RACGP expands e-health focus in new Standards for general practice
The Royal Australian College of General Practitioners launched their 4th edition Standards for general practice at the GP10 conference in Cairns in early October.
According to the RACGP, the process of developing the 4th edition of the Standards was aided by a separate e-health standards working group that reviewed all the standards and their alignment with national e-health initiatives, such as patient, provider and organisation healthcare identifiers, and electronic health records.
The working group comprised of the RACGP e-health working group members and NEHTA clinical leads, a group of over 50 clinicians engaged by NEHTA to sell the organisation’s vision for e-health to their colleagues and the wider community.
In a statement, NEHTA’s National Clinical Lead Dr Mukesh Haikerwal, said general practice is well positioned to support national e-health initiatives.
“With over 98 percent of GPs using computerised healthcare systems for clinical purposes and, 117.4 million GP consultations provided each year, GPs will be at the forefront of driving e-health in Australia. We know that GPs can provide a GP Health Summary for the vast majority of Australians and this information will form the basis of data for electronic communication between healthcare providers and will be a key component for electronic health records,” said Dr Haikerwal.
In the preface to the Standards, the RACGP highlights criterion 1.7.1 (Patient health records), criterion 1.7.2 (Health summaries), criterion 3.1.4 (Patient identification) as containing e-health related material, however other sections of the document including criterion 1.5.3 (System for follow up of tests and results) and criterion 1.6.2 (Referral documents) make specific references to practice software and electronic referrals.
Criterion 1.7.1 (Patient health records) requires that each patient attending the practice has their own health record, and that practices using both paper and electronic health record systems indicate in each record where clinical notes are recorded to ensure entries are not overlooked. Active patient records need to include multiple pieces of demographic information, including the patient’s full name, date of birth, gender, and contact details. It is understood that the accuracy of such details will be important when the Healthcare Identifier service is usable, as such details will be needed to import patient Healthcare Identifiers into clinical software. Criterion 1.7.1 also encourages practices to record the contact details of the person a patient wishes the practice to contact in the case of an emergency. It also instructs practices to record the details of their patients’ cultural backgrounds.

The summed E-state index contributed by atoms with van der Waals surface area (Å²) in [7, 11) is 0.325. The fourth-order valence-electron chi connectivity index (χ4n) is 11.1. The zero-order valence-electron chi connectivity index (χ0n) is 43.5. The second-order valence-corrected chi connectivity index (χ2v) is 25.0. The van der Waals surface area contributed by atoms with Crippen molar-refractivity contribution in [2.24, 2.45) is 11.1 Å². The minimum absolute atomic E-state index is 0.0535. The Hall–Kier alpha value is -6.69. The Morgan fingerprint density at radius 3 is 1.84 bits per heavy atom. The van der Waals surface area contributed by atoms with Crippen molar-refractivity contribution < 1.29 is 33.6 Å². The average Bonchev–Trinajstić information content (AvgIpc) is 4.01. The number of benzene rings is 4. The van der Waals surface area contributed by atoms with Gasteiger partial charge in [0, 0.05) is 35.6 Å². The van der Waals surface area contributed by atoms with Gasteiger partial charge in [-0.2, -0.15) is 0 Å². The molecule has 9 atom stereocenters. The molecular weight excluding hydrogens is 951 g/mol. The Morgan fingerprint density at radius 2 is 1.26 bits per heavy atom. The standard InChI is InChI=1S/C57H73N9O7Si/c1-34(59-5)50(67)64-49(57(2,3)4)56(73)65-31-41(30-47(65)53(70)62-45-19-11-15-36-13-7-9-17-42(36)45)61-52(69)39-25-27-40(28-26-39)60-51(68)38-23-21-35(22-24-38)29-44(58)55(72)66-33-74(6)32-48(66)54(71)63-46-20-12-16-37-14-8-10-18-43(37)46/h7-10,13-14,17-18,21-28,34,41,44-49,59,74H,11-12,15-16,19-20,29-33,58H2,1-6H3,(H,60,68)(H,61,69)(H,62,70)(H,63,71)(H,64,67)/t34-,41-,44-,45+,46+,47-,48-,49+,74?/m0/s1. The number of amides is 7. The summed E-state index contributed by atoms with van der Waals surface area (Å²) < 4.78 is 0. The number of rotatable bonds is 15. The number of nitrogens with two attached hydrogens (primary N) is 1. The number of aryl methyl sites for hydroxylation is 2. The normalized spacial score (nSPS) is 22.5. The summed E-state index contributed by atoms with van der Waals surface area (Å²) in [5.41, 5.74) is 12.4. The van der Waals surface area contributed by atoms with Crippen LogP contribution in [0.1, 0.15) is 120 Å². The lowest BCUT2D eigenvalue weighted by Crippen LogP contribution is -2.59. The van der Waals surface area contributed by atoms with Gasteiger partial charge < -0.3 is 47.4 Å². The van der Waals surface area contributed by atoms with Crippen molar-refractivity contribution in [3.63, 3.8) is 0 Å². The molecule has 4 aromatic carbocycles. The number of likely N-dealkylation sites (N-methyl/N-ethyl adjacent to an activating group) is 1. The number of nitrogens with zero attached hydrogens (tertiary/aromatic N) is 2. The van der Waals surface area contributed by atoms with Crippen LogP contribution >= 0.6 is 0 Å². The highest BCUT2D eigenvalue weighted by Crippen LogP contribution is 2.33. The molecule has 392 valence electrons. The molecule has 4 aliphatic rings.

Criterion 1.7.2 (Health summaries) sets targets for the recording of allergies, adverse drug reactions, current medicines, current health problems, relevant past health history, health risk factors, immunisations, relevant family history and relevant social history including cultural background. This criterion also requires practices to document the “standardised clinical terminology (such as coding) which the practice team uses to enable data collection for review of clinical practice.”
As was the case with the previous edition of the Standards, much of the computer-related technical detail practices need to be mindful of has been omitted from the Standards document. However a separate document, the RACGP Computer security guidelines — itself recently updated — has been released as an accompaniment to the Standards.
Posted in Australian eHealth